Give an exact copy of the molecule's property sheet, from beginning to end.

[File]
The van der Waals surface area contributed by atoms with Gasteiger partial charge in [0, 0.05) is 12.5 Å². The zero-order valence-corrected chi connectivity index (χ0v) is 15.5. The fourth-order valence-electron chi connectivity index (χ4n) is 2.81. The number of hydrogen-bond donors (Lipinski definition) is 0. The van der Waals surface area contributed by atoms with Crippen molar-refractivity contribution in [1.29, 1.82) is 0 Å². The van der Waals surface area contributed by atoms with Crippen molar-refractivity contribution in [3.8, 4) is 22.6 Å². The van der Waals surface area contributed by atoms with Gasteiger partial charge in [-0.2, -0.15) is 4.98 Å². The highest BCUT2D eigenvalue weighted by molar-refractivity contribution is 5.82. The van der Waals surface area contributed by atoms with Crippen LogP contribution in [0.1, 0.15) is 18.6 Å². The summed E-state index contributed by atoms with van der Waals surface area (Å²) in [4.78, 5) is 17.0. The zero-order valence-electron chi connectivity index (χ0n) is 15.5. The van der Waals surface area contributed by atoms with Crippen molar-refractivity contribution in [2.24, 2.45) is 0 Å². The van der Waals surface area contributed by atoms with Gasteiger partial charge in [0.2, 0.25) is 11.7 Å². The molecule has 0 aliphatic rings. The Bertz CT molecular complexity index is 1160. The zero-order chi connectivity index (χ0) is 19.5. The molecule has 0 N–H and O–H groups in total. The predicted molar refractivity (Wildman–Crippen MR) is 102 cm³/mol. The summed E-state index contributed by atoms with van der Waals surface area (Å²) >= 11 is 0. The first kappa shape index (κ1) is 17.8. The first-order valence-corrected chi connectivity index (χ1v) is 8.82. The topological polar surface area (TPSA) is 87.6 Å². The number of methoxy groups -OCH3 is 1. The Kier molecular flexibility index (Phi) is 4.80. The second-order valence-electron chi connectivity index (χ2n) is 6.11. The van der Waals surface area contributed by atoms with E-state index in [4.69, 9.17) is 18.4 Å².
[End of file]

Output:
The van der Waals surface area contributed by atoms with Gasteiger partial charge in [0, 0.05) is 12.5 Å². The zero-order valence-corrected chi connectivity index (χ0v) is 15.5. The fourth-order valence-electron chi connectivity index (χ4n) is 2.81. The number of hydrogen-bond donors (Lipinski definition) is 0. The van der Waals surface area contributed by atoms with Crippen molar-refractivity contribution in [1.29, 1.82) is 0 Å². The van der Waals surface area contributed by atoms with Crippen molar-refractivity contribution in [3.8, 4) is 22.6 Å². The van der Waals surface area contributed by atoms with Gasteiger partial charge in [-0.2, -0.15) is 4.98 Å². The highest BCUT2D eigenvalue weighted by molar-refractivity contribution is 5.82. The van der Waals surface area contributed by atoms with Crippen LogP contribution in [0.1, 0.15) is 18.6 Å². The summed E-state index contributed by atoms with van der Waals surface area (Å²) in [4.78, 5) is 17.0. The zero-order valence-electron chi connectivity index (χ0n) is 15.5. The van der Waals surface area contributed by atoms with Crippen molar-refractivity contribution in [2.24, 2.45) is 0 Å². The van der Waals surface area contributed by atoms with Gasteiger partial charge in [0.2, 0.25) is 11.7 Å². The molecule has 0 aliphatic rings. The Bertz CT molecular complexity index is 1160. The zero-order chi connectivity index (χ0) is 19.5. The molecule has 0 N–H and O–H groups in total. The predicted molar refractivity (Wildman–Crippen MR) is 102 cm³/mol. The summed E-state index contributed by atoms with van der Waals surface area (Å²) >= 11 is 0. The first kappa shape index (κ1) is 17.8. The first-order valence-corrected chi connectivity index (χ1v) is 8.82. The topological polar surface area (TPSA) is 87.6 Å². The number of methoxy groups -OCH3 is 1. The Kier molecular flexibility index (Phi) is 4.80. The second-order valence-electron chi connectivity index (χ2n) is 6.11. The van der Waals surface area contributed by atoms with E-state index in [4.69, 9.17) is 18.4 Å².